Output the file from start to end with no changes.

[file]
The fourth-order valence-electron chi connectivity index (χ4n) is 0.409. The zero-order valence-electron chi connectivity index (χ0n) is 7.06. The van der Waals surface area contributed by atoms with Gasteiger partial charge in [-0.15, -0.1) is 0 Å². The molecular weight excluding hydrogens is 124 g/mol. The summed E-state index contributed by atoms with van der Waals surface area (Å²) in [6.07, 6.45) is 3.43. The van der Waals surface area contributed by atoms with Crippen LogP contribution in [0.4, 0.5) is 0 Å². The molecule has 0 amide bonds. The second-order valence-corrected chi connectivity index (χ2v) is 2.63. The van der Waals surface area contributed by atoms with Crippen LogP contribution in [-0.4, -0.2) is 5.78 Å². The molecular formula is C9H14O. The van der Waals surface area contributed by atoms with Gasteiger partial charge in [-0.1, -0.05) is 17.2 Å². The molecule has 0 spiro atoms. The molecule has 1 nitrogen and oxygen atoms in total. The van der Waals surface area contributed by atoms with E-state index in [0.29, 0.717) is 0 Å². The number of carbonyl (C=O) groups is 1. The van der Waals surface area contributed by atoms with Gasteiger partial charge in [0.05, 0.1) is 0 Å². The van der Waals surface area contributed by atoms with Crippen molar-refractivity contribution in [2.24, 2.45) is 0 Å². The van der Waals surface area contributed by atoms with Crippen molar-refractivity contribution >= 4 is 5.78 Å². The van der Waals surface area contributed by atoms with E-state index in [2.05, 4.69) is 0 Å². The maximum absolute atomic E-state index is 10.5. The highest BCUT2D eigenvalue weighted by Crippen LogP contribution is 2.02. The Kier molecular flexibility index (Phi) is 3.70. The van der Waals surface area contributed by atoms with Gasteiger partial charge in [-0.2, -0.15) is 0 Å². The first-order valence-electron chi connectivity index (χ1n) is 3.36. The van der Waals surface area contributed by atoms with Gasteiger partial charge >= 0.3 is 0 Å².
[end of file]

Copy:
The fourth-order valence-electron chi connectivity index (χ4n) is 0.409. The zero-order valence-electron chi connectivity index (χ0n) is 7.06. The van der Waals surface area contributed by atoms with Gasteiger partial charge in [-0.15, -0.1) is 0 Å². The molecular weight excluding hydrogens is 124 g/mol. The summed E-state index contributed by atoms with van der Waals surface area (Å²) in [6.07, 6.45) is 3.43. The van der Waals surface area contributed by atoms with Crippen LogP contribution in [0.4, 0.5) is 0 Å². The molecule has 0 amide bonds. The second-order valence-corrected chi connectivity index (χ2v) is 2.63. The van der Waals surface area contributed by atoms with Crippen LogP contribution in [-0.4, -0.2) is 5.78 Å². The molecular formula is C9H14O. The van der Waals surface area contributed by atoms with Gasteiger partial charge in [-0.1, -0.05) is 17.2 Å². The molecule has 0 spiro atoms. The molecule has 1 nitrogen and oxygen atoms in total. The van der Waals surface area contributed by atoms with E-state index in [0.29, 0.717) is 0 Å². The number of carbonyl (C=O) groups is 1. The van der Waals surface area contributed by atoms with Gasteiger partial charge in [0.05, 0.1) is 0 Å². The van der Waals surface area contributed by atoms with Crippen molar-refractivity contribution in [2.24, 2.45) is 0 Å². The van der Waals surface area contributed by atoms with Crippen molar-refractivity contribution >= 4 is 5.78 Å². The van der Waals surface area contributed by atoms with E-state index in [2.05, 4.69) is 0 Å². The maximum absolute atomic E-state index is 10.5. The highest BCUT2D eigenvalue weighted by Crippen LogP contribution is 2.02. The Kier molecular flexibility index (Phi) is 3.70. The van der Waals surface area contributed by atoms with Gasteiger partial charge in [-0.2, -0.15) is 0 Å². The first-order valence-electron chi connectivity index (χ1n) is 3.36. The van der Waals surface area contributed by atoms with Gasteiger partial charge >= 0.3 is 0 Å².